For the display I wanted something more interesting than a simple binary readout. I decided to go with the retro look and use some IV-9 russian Numitron tubes that can be conveniently driven by 5V with 20mA of current, the perfect amount to use a 4511 7-segment decoder. The only problem in the way of a steampunk output for my computer was converting the base-16 output of my computer into 3 digits of base-10 binary coded decimals.
Binary coded decimals are exactly what they sound like. The BCD system uses binary values 0-9 to express the base-10 digits that we use every day. For instance, the binary number 132 (10000100) would be 0001-0011-0010 expressed in binary coded decimal. To convert binary to BCD you can either design an incredibly complicated logic circuit to preform the operation, use a read-only memory (ROM) to output the correct values or use the method I chose of using an Arduino to do the conversion.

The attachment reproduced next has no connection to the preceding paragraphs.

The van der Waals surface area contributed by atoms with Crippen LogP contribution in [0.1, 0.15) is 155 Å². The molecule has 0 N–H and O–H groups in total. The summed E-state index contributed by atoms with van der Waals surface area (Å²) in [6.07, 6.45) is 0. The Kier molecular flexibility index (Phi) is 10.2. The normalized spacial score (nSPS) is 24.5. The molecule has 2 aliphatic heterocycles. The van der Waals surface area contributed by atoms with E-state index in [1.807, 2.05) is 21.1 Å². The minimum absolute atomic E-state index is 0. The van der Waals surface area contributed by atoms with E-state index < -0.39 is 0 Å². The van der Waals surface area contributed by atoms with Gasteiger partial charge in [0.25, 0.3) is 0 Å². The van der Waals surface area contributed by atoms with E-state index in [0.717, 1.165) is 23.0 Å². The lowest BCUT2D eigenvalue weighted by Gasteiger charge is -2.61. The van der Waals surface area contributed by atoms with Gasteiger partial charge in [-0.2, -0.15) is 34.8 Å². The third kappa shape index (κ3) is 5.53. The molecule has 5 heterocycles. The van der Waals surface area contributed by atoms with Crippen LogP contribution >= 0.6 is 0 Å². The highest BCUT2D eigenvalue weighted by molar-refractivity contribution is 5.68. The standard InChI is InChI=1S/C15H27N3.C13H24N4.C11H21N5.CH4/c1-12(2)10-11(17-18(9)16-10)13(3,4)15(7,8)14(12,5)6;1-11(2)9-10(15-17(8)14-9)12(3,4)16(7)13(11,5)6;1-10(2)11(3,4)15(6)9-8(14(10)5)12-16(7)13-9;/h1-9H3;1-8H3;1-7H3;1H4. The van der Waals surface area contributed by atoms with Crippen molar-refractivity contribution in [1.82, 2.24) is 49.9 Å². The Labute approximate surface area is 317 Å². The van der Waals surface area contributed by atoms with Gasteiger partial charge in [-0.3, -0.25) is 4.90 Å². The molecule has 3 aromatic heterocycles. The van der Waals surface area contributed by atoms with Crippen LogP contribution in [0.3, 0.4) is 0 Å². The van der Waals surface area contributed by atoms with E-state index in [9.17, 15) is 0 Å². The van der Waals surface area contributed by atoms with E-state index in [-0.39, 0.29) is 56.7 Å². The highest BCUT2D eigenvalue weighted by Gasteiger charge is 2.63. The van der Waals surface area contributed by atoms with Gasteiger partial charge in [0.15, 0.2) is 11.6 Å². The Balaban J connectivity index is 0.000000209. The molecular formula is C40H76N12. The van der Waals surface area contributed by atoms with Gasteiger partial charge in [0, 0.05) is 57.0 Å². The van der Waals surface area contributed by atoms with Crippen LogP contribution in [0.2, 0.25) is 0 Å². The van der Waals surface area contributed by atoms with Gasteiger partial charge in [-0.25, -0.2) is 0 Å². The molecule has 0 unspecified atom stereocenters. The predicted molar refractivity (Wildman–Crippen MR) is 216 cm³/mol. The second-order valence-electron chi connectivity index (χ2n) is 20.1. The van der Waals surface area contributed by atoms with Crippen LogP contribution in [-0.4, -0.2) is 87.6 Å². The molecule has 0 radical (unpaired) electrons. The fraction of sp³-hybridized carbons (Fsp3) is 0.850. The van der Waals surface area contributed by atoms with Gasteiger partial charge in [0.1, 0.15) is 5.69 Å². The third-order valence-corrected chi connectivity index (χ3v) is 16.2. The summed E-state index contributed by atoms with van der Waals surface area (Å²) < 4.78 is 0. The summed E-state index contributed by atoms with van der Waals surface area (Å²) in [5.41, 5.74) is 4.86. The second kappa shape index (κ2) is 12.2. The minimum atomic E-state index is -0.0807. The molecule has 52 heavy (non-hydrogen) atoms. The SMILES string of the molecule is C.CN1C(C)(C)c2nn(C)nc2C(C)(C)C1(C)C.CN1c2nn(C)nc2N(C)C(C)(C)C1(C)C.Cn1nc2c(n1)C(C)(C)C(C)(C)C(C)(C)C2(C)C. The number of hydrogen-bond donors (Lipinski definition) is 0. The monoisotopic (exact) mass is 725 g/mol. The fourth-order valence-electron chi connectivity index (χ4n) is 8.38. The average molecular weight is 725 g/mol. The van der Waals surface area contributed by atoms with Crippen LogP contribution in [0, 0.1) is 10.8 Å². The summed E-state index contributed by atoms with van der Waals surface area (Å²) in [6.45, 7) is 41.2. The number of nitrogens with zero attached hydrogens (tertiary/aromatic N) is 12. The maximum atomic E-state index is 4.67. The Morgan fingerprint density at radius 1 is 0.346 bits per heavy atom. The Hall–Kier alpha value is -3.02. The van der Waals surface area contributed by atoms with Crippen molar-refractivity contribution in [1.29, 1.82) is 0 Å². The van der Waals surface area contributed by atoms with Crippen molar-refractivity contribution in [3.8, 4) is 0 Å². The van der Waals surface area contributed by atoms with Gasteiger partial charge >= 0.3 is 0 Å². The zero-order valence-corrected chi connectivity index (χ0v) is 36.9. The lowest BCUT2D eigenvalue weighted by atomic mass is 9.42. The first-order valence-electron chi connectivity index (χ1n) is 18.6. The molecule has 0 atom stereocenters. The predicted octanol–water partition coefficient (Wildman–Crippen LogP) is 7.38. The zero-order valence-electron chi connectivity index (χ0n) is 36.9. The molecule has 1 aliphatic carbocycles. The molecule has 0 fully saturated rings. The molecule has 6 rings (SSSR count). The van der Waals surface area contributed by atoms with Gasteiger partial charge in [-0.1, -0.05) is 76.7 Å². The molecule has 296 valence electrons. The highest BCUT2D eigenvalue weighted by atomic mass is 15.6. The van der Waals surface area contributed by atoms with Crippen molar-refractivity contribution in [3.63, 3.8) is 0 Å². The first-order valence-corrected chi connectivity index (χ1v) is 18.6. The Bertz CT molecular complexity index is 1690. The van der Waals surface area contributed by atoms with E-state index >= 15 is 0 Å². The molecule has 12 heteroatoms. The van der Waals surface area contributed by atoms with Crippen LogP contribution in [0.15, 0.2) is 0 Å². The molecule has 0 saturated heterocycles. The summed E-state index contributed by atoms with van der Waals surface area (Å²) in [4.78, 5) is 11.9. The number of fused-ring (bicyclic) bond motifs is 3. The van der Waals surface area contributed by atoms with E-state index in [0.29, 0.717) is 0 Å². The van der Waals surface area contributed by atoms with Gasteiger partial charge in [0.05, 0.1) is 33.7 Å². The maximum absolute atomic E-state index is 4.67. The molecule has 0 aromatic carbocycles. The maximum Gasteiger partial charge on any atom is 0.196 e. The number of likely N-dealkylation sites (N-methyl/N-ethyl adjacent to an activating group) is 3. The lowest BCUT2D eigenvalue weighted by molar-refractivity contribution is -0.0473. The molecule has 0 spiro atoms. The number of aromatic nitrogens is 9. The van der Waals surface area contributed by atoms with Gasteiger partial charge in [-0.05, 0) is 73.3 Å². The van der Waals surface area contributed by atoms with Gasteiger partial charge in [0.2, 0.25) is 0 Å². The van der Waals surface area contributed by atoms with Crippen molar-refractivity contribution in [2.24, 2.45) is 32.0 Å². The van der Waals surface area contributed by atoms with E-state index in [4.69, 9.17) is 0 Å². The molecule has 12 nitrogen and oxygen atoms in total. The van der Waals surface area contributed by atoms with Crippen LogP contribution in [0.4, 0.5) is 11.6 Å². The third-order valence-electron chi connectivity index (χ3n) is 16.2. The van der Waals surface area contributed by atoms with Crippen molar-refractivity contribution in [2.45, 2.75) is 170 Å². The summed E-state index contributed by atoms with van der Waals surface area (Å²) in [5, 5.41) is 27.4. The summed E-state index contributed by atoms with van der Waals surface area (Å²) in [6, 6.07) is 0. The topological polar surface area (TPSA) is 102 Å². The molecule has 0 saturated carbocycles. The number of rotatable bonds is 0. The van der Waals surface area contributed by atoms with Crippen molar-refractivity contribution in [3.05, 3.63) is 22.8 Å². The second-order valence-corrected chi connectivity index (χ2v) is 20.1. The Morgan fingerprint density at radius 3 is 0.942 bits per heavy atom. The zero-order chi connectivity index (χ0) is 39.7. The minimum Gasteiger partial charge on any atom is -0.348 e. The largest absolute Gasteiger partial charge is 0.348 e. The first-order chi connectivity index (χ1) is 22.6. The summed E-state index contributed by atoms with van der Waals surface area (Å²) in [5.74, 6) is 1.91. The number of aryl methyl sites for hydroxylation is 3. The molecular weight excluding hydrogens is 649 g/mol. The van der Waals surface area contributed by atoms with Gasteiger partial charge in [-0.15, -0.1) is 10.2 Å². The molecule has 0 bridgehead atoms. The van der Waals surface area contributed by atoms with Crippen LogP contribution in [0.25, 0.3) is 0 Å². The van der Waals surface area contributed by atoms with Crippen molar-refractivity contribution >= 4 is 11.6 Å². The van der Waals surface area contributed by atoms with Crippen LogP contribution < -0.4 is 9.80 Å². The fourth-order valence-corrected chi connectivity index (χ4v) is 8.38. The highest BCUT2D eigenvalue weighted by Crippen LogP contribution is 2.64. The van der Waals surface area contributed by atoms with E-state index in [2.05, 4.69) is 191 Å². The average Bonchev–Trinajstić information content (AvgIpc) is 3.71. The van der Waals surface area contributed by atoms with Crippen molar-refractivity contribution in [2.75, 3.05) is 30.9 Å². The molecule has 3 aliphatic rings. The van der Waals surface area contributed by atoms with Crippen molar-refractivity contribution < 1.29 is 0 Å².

My friend and I created an Arduino sketch that takes an 8-bit input (0-255) and outputs 3 BCD digits. The output goes to a 3-digit Numitron readout board that I spent a good amount of time on.